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Johannes Schmoelling

The Zoo Of Tranquillity

- Studio, released May 1988 -

Covers


CD release Netherlands 1988
Illustrations: Paul Spooner
Artwork: Peter Bennett

CD release Germany 1998
Illustrations: Paul Spooner
Artwork & Design: Susa Lie

CD release Germany 2010
Illustrations: Paul Spooner
Artwork: Peter Bennett
Additional artwork: Andreas Hedler


Tracks

[a][b]
1.The Anteater 2:572:57
2.The Woodpecker 5:135:11
3.The Wedding Cake 7:086:49
4.The Rise Of The Smooth Automaton 4:374:24
5.The Zoo Of Tranquillity 9:099:09
6.The Lawnmower 5:505:49
7.The Zoo And Jonas 7:036:55
Total running time41:5741:14
[c]
1.The Lawnmower [1996 re-recording]6:48
2.The Woodpecker [1996 re-recording]5:08
3.The Rise Of The Smooth Automaton [1996 re-recording]5:14
4.Contemplating Mortality 6:04
5.The Anteater [1996 re-recording]3:20
6.The Zoo And Jonas [1996 re-recording]5:46
7.The Wedding Cake [1996 re-recording]4:51
8.The Zoo Of Tranquillity [1996 re-recording]10:07
9.Fluid Memories 5:04
Total running time52:22


Details

Recording date1987
Recording site(s)Riet Studio (Berlin)
Composer(s)Johannes Schmoelling
Musician(s)Johannes Schmoelling, Anne Haennen
Producer(s)Johannes Schmoelling


Notes

"This record was inspired by Paul Spooner's Illustrated Book Of Automata 'Spooner's Moving Animals' or 'The Zoo Of Tranquillity', produced by Bellew Publishing Co. Ltd. 1986, published by Virgin Books. Everyone who buys a copy of the book should go and see the Cabaret Mechanical Theatre, Covent Garden, London."

 


The Zoo Of Tranquillity, Johannes Schmoelling's second album was released in 1988 and can be characterised as concept album: most track titles directly refer to automata created by British artist Paul Spooner.

 


The booklets of the Tangerine Dream "Definitive Edition" CDs, released by Virgin in 1995, featured an essay by journalist Mark Prendergast saying: "Schmoelling's interest in a sleek commercial sound and the quirkiness of automata is apparent on White Eagle, Logos Live and Hyperborea." This statement is even more true for The Zoo Of Tranquillity, as Johannes Schmoelling succeeds in creating rhythms and sounds that make those automata almost appear before the listener's eyes.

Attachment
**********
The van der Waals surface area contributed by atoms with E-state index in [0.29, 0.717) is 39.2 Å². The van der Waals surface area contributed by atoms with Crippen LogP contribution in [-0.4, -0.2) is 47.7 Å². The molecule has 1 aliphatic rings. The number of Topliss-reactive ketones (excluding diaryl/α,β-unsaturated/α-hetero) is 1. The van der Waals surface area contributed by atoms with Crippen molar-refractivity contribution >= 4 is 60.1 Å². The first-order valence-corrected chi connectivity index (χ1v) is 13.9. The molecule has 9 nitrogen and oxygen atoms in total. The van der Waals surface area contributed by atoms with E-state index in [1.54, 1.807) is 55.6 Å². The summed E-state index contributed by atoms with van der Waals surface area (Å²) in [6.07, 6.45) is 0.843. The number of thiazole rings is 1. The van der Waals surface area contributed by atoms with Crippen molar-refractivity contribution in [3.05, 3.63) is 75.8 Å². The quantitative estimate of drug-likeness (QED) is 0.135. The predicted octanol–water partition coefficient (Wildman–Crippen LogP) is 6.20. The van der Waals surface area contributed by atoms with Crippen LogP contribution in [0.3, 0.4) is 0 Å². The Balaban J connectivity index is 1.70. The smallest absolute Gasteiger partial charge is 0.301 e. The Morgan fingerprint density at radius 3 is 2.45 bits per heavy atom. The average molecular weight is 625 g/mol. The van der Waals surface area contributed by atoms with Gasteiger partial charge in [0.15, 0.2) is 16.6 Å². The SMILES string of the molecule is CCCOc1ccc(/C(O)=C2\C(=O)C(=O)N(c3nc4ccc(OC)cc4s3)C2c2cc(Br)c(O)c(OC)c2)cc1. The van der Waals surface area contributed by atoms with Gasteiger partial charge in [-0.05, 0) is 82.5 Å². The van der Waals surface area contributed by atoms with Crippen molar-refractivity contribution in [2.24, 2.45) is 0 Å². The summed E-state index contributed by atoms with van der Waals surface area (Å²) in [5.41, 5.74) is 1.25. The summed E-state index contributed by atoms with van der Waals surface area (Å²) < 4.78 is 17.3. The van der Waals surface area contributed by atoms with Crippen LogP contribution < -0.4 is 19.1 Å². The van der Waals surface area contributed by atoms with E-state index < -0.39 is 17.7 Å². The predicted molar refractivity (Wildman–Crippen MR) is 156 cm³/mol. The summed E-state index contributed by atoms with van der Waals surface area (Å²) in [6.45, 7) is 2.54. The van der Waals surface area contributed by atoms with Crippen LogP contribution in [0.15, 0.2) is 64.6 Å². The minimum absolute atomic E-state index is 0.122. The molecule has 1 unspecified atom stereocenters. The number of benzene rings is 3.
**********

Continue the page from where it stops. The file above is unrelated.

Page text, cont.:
In an interview with Paul Lawler from 2006 Johannes Schmoelling remembers: "I started to work on this album in October 1987, after I had built my new recording studio after four months construction work. And Polygram -- Theta label -- longed for the record in the end of January 1988. So I had only three months for producing. In my case a very short period, because I like to have plenty of time for the process of composing etc. And with the birth of my son Jonas in September 1987 I found the book 'Moving Animals or The Zoo of Tranquillity' from Paul Spooner in a book store. Form that moment I knew that's exactly what I was looking for. A wonderful title for an album and a source of inspiration for sound arrangements and sound sampling. At this time I liked very much to record any sounds, outside or inside, with my Sony Walkman tapemachine and a stereo mic. Afterwards I fed specific parts into my Akai Sampler and started to play with them on my master keyboard until something useful was created. Quite often these sampled sounds gave me the idea for a composition or for a specific rhythm."